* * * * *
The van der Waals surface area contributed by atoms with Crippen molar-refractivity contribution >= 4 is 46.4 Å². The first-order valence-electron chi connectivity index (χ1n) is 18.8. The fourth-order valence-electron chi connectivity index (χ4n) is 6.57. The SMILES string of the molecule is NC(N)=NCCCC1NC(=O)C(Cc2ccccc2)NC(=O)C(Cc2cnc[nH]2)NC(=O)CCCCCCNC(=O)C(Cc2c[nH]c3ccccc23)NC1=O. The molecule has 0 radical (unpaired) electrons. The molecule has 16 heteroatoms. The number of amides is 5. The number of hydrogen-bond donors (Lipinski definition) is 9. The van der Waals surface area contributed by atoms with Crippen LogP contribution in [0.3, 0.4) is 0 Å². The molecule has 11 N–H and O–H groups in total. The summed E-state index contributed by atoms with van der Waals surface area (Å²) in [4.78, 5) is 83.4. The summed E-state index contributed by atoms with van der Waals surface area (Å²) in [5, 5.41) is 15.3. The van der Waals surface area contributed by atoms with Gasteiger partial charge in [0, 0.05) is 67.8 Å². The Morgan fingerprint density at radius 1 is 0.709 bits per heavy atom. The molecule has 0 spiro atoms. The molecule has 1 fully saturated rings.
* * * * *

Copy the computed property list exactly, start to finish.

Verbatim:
The van der Waals surface area contributed by atoms with Crippen molar-refractivity contribution >= 4 is 46.4 Å². The first-order valence-electron chi connectivity index (χ1n) is 18.8. The fourth-order valence-electron chi connectivity index (χ4n) is 6.57. The SMILES string of the molecule is NC(N)=NCCCC1NC(=O)C(Cc2ccccc2)NC(=O)C(Cc2cnc[nH]2)NC(=O)CCCCCCNC(=O)C(Cc2c[nH]c3ccccc23)NC1=O. The molecule has 0 radical (unpaired) electrons. The molecule has 16 heteroatoms. The number of amides is 5. The number of hydrogen-bond donors (Lipinski definition) is 9. The van der Waals surface area contributed by atoms with Crippen LogP contribution in [0.3, 0.4) is 0 Å². The molecule has 11 N–H and O–H groups in total. The summed E-state index contributed by atoms with van der Waals surface area (Å²) in [4.78, 5) is 83.4. The summed E-state index contributed by atoms with van der Waals surface area (Å²) in [5, 5.41) is 15.3. The van der Waals surface area contributed by atoms with Gasteiger partial charge in [0, 0.05) is 67.8 Å². The Morgan fingerprint density at radius 1 is 0.709 bits per heavy atom. The molecule has 0 spiro atoms. The molecule has 1 fully saturated rings.